In the past ten years that mindset was most notably popularized by Joshua Harris in his book  I Kissed Dating Goodbye. The book is referenced in the article as one of the factors causing the current confusion many Christian college students have about dating. As a college pastor for the past seven years, I’ve observed that many, if not most, Christian students do in fact take an approach similar to the book. Even if they don’t agree with its principles, guys and girls are afraid to simply go on a date, for fear it might be construed as the prelude to something much more serious. And it isn’t only men who are guilty — men often don’t ask, but I’ve known women who won’t go on a single date unless they feel confident that the guy is their one true love.

This paralysis troubles me for a few reasons:

The Bible never addresses the subject of dating. Before you write that angry comment, let me clarify. The Scripture does talk about male/female relationships quite a bit. It draws clear boundaries around sexual behavior — not even a hint of sexual immorality (Ephesians 5:3). The only appropriate context for sexual activity of any kind is marriage (Hebrews 13:4). The Bible is also quite clear that Christians are to marry only Christians (1 Cor 7:39; 2 Cor 6:14-18).

But the Bible never prescribes a certain way to find your mate — that wasn’t the concern of Scripture, since arranged marriages were the cultural model. Before you advocate returning to that model (and as a father of two daughters it does seem attractive to me at times), talk to a Christian woman from a strictly Muslim background and ask her if she favors arranged marriages. Every model has its drawbacks. My point is simply that the Bible does not provide a clear statement for us regarding dating vs. courtship vs. arranged marriages.

Dating does not always lead to immorality or emotional heartbreak. It is true that in our culture, dating is often accompanied by sexual immorality, deception, mindgames, and emotional devastation. But it doesn’t have to be that way. It is possible to have lunch with a person without leading them on, sexually misusing them, or playing emotional games. Sin is not so much a consequence of a particular model of dating as it is of sinful people who hurt and misuse other people. Notice that the people in the article who are practicing courtship are still playing deceptive games — trying to show up at the right times in the right places, flirting, lurking, etc.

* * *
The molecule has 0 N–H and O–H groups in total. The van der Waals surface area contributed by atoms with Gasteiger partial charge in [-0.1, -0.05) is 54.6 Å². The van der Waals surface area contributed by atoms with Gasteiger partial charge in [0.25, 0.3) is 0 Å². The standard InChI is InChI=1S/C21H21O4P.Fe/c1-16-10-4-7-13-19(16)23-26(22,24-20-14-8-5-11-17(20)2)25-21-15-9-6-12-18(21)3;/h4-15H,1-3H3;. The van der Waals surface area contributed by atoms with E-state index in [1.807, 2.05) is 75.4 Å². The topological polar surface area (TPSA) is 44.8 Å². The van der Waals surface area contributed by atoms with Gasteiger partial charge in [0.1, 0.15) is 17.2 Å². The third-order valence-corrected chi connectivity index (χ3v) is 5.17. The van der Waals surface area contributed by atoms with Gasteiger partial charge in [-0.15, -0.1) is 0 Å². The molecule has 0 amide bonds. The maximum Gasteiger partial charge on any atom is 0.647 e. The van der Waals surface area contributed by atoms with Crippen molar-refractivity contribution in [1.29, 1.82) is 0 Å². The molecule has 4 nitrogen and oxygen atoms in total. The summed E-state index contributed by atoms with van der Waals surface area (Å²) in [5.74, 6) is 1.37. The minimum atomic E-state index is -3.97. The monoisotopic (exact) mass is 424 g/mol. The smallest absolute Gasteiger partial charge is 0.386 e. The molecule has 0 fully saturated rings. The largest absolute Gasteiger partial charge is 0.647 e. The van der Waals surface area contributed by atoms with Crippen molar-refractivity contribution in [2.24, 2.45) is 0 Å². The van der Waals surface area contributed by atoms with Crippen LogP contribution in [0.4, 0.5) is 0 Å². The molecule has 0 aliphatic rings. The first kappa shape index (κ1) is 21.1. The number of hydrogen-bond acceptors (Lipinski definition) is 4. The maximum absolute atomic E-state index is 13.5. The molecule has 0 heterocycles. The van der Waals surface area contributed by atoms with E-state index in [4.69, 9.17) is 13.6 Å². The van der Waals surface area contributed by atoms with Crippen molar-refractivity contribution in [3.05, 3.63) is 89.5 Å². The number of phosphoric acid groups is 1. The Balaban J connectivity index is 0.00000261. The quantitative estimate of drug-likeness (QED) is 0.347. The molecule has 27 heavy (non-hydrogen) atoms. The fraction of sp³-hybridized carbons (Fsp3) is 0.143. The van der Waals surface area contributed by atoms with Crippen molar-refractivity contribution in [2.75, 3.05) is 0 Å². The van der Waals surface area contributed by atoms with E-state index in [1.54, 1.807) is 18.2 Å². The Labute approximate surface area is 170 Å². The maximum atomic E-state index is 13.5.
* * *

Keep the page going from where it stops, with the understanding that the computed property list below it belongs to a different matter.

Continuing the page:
How can we avoid those outcomes when we date or court? I think there are a couple of ways. First,  young men and women should involve their parents in the dating process, if possible. I realize that not every parent is a wise one, and not every parent is even a Christian, but if you have godly Christian parents I’d encourage you to ask their feedback about your dating life. When my kids reach dating age (around 47 years old), I plan to meet their dates, help them set boundaries, and assist them in evaluating marriage prospects. If your parents are non-Christians or won’t give good input, seek wisdom from the Christian community: pastors, godly friends, mentors. Second, use the Scripture as a model. When I preach on dating, I use Proverbs 3:3 as a guideline: “Do not let kindness and truth leave you; Bind them around your neck, Write them on the tablet of your heart.” Are your actions toward dating partners straightforward and truthful? Are they consistent with Scripture? Are they kind, seeking the best interest of the other party? If so, you’re probably doing alright.